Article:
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Is Russia Kidnapping Ukrainian Children?

State of the Union: An alleged war crime turns out to be more complicated.

One of the most serious allegations of war crimes against Russia is that it kidnapped tens of thousands of Ukrainian children during its invasion and sent them to “re-education” camps in Russia and, in some cases, gave the children to Russian families to adopt. Because the children are allegedly being Russianized with the intention of eradicating their Ukrainian cultural identity, this conduct qualifies as genocide under international law.

The International Criminal Court has issued a warrant for Vladimir Putin and Russia’s Children’s Rights Commissioner Maria Lvova-Belova over these child deportations. In March, the U.S. House of Representatives passed a resolution condemning the “illegal kidnapping” of Ukrainian children by Russia, and the nine Republican congressmen who voted against the resolution were excoriated.


But is the charge true? Lvova-Belova says the children were evacuated from the war zone due to concerns for their safety and that children can be claimed by their Ukrainian parents or guardians in person with the proper documentation. The Kremlin also disputes the number of children removed from Ukrainian territory: Kiev says more than 19,000; Moscow says it has 600 children from Ukraine in state care.

So which side is right? A story in the Wall Street Journal this week paints a picture of a tragic situation brought about not by the wickedness of Russian authorities, but by the inherent difficulties of wartime. According to the WSJ, people who have brought money and influence to bear on this issue with the goal of rescuing Ukrainian children have discovered, upon closer examination, that the situation is more complicated than they initially thought.

In July 2023, Qatar pledged millions of dollars and diplomatic assistance to help reunite Ukrainian children with their parents and guardians. “But the wealthy Gulf state downsized initial ambitions to return thousands at once after confronting myriad logistical and political challenges,” the WSJ writes. “To date, Qatar has returned approximately 70 children in several batches, most recently when a group of 16 were reunited with their families last month. Around 29 more children are expected to be sent home soon.”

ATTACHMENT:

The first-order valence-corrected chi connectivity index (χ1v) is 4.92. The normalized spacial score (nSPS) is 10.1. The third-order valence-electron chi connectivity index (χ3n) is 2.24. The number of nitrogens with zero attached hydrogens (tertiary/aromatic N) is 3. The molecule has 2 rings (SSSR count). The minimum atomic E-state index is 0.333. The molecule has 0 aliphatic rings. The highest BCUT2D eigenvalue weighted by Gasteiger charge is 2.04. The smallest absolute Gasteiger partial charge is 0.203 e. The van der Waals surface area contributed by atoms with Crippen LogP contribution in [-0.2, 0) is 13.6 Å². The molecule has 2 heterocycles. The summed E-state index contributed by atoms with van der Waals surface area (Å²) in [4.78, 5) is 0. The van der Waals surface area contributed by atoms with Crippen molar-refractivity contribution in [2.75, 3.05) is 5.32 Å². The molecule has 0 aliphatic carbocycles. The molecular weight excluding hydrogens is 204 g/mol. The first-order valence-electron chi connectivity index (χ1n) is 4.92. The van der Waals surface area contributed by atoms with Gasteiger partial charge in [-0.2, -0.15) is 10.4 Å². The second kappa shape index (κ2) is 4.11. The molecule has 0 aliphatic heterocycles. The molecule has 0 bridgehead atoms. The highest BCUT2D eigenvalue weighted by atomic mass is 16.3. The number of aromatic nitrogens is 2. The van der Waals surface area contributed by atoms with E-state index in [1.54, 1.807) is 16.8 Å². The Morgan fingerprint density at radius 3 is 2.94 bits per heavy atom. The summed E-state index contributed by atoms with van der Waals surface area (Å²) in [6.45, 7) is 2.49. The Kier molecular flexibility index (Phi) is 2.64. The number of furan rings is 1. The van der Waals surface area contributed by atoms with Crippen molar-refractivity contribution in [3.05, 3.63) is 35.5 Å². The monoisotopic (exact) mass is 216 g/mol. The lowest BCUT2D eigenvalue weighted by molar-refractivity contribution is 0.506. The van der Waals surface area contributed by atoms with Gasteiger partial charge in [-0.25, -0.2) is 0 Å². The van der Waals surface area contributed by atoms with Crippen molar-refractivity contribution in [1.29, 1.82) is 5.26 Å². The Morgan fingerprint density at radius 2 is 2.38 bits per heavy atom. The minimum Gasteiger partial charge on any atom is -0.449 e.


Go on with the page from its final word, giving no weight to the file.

“When we started engaging with the details, it turned out that getting each child is a long process,” a Qatari official said. One challenge is paperwork. Russian authorities will not hand over a child simply on a Ukrainian claimant’s say-so. An 18-year-old girl trying to bring home her 11-year-old brother was told by his Russian foster family, “I can’t give him to you like he’s a kitten.” The two siblings were orphans; the brother’s foster parents in Ukraine did not want him back, making the question of legal guardianship tricky.

Many of these children were living in orphanages on Ukrainian territory that was seized by Russian forces, who then evacuated them. Americans trying to understand this issue need to know two things about orphanages in Ukraine. The first is that, unlike in America, children in Ukrainian orphanages often have a living parent. It is common in Ukraine for single mothers or impoverished families to send their children to orphanages hoping one day to reclaim them when their circumstances improve. This makes it difficult for Russian authorities who want to place war orphans in new homes; they don’t know which ones still have parents in Ukraine who might want them back.

The second thing is that child trafficking in Ukraine is a real problem. The U.S. State Department, the European Union, and UNICEF have all named Ukraine as a hotspot for “institution-related trafficking.” Children in orphanages have been sold to American parents by unscrupulous adoption agents or taken away on false pretenses by criminal gangs, who then use the children in any one of their various money-making enterprises. (For a fictional treatment of this issue, based on real stories, see the 2014 novel Orphanage 41 by Canadian investigative journalist Victor Malarek, an expert in human trafficking and author of the non-fiction expose The Natashas: Inside the New Global Sex Trade.)

In other words, there are good reasons why Russian authorities will not release a child simply because someone in Ukraine claims to be his rightful guardian. The desire to reunite children with their relatives must be balanced against the need to protect children from bad actors. Those concerned with the welfare of these children should put their effort into meeting the criteria the Russian authorities have set for reunification in order to bring them home as soon as possible—and leave charges of “genocide” out of it.